What was particularly noteworthy was the conduct and performance of the embarked Marines. At no time in the six (6) month deployment did we have an embarrassing situation ashore, thus fulfilling our people to people mission of spreading good will and friendship with each Marine being an ambassador for his country in the African countries bordering the west coast of Africa when old colonial powers were being replaced with new nations with a choice between communism and the democratic way of life.
In a unique Navy Marine Corps team assignment, the individual Marines distinguished performance upheld the highest traditions of the Marine Corps and the United States Naval Service.
Semper fi to all. (email@example.com)
His biography is provided below:
Lieutenant Colonel Merrill
A Sweitzer, Jr. was born on February 20, 1935 in Oval (Jersey Shore),
PA. He graduated from the JerseyShore Area School District in 1953 and
entered Lock Haven University, LockHaven, PA graduating in 1957 with a
B.S. degree in Education, winning 46 consecutive track races and States
in the mile in 1956 and 1957. He was commissioned a Marine Second Lieutenant
in December 1957, marrying his high school/college sweetheart on December
28, 1957. He completed the 20th Officer Candidate School (OCS) at the
Training and Test Regiment, Quantico, VA. and entered The Basic School
(TBS) at Camp Barrett, Quantico in January 1958 (BC1-58). Upon completion
of 32 weeks of school (Sept. 1959), he was assigned to the 2nd Marine
Division, FMF, Camp Lejeune, North Carolina where he was a rifle, weapons,
mortar and 106 recoilless rifle platoon leader. In July 1959 he was promoted
to First Lieutenant (01).
From November 1960 to May 1961 he was the Executive Officer of Company G, 2nd Battalion, 6th Marines during SOLANT AMITY I, a six (6) month good will deployment on embarked US Navy ships to Africa. From June to October 1961 he was the 2nd Battalion, 6th Marines Training Officer (S-3) in charge of rifle requalification with the battalion winning the Commanding General’s Markmanship Trophy. On October 10, 1961 he was commended for his performance of duty as Battalion Training Officer by the Battalion Commander. He was aide to the Commanding General’s 2nd Marine Division Berkley and Weisman from Oct 61 to Sept 62.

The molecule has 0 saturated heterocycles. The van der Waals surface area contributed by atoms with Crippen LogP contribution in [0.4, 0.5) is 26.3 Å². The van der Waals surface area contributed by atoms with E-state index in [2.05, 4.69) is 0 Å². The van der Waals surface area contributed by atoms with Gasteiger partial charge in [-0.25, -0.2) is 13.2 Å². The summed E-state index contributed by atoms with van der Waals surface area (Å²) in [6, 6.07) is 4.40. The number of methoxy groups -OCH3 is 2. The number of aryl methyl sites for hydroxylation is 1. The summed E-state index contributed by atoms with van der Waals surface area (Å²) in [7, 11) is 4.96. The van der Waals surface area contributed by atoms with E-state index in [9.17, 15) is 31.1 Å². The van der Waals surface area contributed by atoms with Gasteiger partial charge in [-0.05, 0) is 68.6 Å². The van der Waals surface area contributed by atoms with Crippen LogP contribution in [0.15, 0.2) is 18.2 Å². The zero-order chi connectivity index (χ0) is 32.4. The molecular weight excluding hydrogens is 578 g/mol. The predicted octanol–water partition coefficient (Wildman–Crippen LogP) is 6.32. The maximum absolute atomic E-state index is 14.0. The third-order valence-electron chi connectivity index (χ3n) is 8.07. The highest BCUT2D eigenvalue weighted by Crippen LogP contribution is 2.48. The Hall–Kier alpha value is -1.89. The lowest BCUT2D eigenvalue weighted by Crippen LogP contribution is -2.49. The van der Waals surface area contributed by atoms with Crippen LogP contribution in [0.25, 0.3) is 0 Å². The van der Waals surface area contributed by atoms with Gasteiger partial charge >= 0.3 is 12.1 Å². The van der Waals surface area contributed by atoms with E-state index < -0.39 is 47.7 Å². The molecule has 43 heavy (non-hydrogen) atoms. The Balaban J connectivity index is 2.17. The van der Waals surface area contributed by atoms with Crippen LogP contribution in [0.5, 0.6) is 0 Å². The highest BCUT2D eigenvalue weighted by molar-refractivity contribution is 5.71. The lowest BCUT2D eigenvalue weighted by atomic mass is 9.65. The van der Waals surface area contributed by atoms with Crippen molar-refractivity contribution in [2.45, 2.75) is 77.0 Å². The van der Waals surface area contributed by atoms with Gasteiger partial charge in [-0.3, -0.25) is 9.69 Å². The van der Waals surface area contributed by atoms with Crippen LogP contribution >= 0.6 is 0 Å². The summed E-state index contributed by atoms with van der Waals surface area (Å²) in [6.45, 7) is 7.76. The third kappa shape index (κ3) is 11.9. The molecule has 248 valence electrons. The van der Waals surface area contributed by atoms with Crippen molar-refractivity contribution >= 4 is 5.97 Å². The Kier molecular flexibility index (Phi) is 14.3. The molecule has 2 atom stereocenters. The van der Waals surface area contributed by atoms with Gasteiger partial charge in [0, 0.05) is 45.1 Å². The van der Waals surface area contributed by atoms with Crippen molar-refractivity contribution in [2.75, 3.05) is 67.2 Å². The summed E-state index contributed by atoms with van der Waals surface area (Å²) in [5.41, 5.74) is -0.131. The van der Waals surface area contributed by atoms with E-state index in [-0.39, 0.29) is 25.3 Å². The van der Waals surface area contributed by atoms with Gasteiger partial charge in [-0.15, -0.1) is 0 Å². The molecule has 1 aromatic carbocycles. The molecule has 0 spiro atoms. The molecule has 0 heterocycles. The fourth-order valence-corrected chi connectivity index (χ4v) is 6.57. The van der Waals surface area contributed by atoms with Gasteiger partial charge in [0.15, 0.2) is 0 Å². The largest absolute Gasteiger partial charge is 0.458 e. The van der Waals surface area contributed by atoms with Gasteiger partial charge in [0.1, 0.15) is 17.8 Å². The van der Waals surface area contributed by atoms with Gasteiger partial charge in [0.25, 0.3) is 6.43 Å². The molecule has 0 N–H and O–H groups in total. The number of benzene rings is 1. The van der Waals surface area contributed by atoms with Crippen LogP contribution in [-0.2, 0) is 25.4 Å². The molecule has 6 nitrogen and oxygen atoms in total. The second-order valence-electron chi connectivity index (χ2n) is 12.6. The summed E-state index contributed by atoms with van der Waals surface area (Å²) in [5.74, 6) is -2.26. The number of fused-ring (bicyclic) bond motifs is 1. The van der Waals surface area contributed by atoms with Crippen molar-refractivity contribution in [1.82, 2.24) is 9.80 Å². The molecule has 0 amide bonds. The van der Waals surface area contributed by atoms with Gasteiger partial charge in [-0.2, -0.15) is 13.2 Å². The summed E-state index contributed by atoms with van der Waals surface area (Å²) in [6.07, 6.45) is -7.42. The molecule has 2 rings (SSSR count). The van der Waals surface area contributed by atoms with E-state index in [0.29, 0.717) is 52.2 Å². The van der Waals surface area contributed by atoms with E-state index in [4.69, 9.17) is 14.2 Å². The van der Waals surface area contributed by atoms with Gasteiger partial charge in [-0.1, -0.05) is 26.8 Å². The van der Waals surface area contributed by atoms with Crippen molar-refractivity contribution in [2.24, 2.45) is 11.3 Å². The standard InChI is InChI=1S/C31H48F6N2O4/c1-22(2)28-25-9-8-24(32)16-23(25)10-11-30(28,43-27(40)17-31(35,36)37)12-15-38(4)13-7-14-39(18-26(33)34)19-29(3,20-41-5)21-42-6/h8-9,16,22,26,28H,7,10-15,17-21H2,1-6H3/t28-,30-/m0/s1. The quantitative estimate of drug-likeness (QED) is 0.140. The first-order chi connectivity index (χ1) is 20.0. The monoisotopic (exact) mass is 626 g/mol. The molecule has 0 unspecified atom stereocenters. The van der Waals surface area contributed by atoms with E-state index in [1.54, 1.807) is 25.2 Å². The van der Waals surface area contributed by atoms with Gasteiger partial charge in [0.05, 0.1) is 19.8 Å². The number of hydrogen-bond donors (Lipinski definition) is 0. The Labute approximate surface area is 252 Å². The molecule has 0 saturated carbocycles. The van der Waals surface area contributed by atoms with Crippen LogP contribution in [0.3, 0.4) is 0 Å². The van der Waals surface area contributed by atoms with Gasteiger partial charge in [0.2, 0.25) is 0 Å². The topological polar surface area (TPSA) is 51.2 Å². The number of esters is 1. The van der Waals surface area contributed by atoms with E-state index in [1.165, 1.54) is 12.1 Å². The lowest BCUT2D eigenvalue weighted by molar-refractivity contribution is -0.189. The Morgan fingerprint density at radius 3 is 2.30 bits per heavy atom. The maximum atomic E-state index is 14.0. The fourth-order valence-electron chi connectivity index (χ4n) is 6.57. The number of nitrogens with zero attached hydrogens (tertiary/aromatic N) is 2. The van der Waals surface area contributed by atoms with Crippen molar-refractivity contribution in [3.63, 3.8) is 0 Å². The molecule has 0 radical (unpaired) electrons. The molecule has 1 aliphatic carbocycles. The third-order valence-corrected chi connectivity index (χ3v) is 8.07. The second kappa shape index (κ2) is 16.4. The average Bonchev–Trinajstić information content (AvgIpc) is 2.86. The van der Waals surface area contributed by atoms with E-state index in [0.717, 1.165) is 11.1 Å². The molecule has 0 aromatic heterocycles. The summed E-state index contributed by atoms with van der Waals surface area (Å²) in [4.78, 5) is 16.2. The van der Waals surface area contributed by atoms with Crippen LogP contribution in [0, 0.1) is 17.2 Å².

During this period when Major General Weisman was the Commanding General, the 2nd Marine Division, conducted an amphibious landing over Onslow Beach near Risley Pier. This demonstration incorporated the Navy Marine Corps Amphibious Assault doctrine and the Marine Air/Ground Team tactical concept. The presentation was for President Kennedy and Vice President Johnson. Many Washington dignitaries including the Joint Chiefs of Staff accompanied the President and Vice President.
He was promoted to Captain (03) in July 1962 and was assigned to the USS Hunley AS-31, a polaris submarine tender, in September 1962, home ported in Holy Loch, Scotland as the Commanding Officer of a Marine Detachment of 26 Marines for 25 months. On June 9th, 1964 he received a commendation for outstanding performance by U.S. Navy Commander Submarine Forces, U.S. Atlantic Fleet. In November 1964 he was assigned to The Basic School (TBS) Marine Corps Schools, Quantico, VA where he was a Staff Platoon Commander of Second Lieutenants and a tactics instructor. From February 1967 to July 1967 he was a student at the Amphibious Warfare School (AWS), Marine Corps Schools, Quantico, graduating in July 1967.